The curriculum is broken down into four distinct phases. Phase 1 involves exciting and assessing students’ prior knowledge. Students will explore a weather scenario in the classroom and they will identify the key variables of weather, including precipitation, temperature, wind speed, and wind direction. Upon completion of this activity, students will understand that the weather varies from location to location, that weather moves with the wind. Additionally, students will gain an appreciation for the use of a visualization as a representation of real space. Phase 2 focuses on students developing their toolkit and investigating the weather as a scientific phenomenon. Students will use a top-down model to understand three main weather variables- temperature, precipitation, wind speed, and wind direction. By the end of this activity, students will understand why the weather changes, the impact of terrain on weather, and what happens when two differing air masses collide. During Phase 3, students will use real-world weather models and will learn how to read a regional weather map, monthly data charts, radar and satellite imagery. Finally, Phase 4 involves students becoming a forecaster. Students are asked to apply their newly gained knowledge to a real-world situation and will ultimately decide if an outdoor event being held in their forecast area should be cancelled . Students are given a specific location and they are asked to make a one-through-five-day forecast and an hourly forecast given an augmented real-time weather model of the United States. After creating a forecast, students are asked to communicate their forecast to local decision makers. This teaches students that even if they create a perfect forecast, it can still have major consequences if it is not effectively communicated to decision makers.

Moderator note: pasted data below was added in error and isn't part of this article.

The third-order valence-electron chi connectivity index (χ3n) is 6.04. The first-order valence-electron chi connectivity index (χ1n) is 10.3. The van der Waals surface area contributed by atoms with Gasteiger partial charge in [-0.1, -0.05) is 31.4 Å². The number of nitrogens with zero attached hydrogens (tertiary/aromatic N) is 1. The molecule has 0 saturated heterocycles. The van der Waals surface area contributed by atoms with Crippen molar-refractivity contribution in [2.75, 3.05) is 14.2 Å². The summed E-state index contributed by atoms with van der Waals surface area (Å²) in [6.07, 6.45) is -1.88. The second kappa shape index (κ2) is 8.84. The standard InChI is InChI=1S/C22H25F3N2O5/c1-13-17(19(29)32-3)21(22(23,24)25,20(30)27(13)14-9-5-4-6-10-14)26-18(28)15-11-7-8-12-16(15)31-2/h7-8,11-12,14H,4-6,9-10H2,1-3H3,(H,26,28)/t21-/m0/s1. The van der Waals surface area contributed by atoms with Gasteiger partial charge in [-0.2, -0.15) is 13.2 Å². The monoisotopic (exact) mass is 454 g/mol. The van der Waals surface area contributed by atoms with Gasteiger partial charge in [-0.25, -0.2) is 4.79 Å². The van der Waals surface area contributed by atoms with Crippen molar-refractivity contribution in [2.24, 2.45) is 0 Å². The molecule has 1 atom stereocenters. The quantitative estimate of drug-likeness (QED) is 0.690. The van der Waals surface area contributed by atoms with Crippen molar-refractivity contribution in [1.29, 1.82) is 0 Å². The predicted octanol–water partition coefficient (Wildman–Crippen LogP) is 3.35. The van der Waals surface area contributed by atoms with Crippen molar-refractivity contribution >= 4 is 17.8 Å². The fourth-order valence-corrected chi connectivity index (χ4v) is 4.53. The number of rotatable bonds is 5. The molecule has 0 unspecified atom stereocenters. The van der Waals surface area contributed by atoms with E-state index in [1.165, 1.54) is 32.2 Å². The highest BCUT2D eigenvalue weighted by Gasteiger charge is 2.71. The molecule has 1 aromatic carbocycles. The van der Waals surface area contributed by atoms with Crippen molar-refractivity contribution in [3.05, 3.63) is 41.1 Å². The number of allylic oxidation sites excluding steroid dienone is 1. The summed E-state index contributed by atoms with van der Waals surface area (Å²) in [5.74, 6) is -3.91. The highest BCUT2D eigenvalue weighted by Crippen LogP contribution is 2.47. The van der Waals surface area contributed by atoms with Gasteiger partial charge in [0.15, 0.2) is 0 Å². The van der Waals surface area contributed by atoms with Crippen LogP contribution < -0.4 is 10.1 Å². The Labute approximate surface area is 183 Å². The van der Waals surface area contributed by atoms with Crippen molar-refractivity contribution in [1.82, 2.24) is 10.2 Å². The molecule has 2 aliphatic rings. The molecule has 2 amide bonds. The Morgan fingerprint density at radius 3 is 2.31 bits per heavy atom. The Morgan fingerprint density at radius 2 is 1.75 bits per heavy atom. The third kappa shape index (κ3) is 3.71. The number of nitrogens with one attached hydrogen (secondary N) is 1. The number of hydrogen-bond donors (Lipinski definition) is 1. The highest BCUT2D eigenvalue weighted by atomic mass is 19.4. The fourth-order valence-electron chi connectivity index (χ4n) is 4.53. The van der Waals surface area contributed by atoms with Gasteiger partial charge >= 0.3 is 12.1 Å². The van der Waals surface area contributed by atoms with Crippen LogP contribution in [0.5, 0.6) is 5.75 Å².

This material is based upon work supported by the National Science Foundation under Grant No. 1640088.
Weintrop, D., Beheshti, E., Horn, M., Orton, K., Jona, K., Trouille, L., & Wilensky, U. (2015). Defining Computational Thinking for Mathematics and Science Classrooms. Journal of Science Education and Technology. doi:10.1007/s10956-015-9581-5